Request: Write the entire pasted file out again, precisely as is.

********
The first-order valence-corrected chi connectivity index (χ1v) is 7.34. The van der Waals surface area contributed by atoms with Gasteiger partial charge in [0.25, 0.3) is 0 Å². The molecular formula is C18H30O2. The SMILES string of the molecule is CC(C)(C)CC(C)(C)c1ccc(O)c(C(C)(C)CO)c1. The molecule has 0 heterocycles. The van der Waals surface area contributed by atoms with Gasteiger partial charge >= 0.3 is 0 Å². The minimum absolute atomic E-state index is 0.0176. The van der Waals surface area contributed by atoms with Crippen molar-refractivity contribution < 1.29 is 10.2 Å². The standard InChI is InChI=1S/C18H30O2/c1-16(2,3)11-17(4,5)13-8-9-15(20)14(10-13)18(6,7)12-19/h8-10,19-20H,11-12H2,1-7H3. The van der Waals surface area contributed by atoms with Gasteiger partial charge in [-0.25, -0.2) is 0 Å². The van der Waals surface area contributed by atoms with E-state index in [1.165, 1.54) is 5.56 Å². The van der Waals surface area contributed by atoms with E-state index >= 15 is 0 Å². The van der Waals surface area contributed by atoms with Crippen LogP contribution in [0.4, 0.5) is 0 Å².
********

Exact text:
The first-order valence-corrected chi connectivity index (χ1v) is 7.34. The van der Waals surface area contributed by atoms with Gasteiger partial charge in [0.25, 0.3) is 0 Å². The molecular formula is C18H30O2. The SMILES string of the molecule is CC(C)(C)CC(C)(C)c1ccc(O)c(C(C)(C)CO)c1. The molecule has 0 heterocycles. The van der Waals surface area contributed by atoms with Gasteiger partial charge >= 0.3 is 0 Å². The minimum absolute atomic E-state index is 0.0176. The van der Waals surface area contributed by atoms with Crippen molar-refractivity contribution < 1.29 is 10.2 Å². The standard InChI is InChI=1S/C18H30O2/c1-16(2,3)11-17(4,5)13-8-9-15(20)14(10-13)18(6,7)12-19/h8-10,19-20H,11-12H2,1-7H3. The van der Waals surface area contributed by atoms with Gasteiger partial charge in [-0.25, -0.2) is 0 Å². The van der Waals surface area contributed by atoms with E-state index in [1.165, 1.54) is 5.56 Å². The van der Waals surface area contributed by atoms with E-state index >= 15 is 0 Å². The van der Waals surface area contributed by atoms with Crippen LogP contribution in [0.4, 0.5) is 0 Å².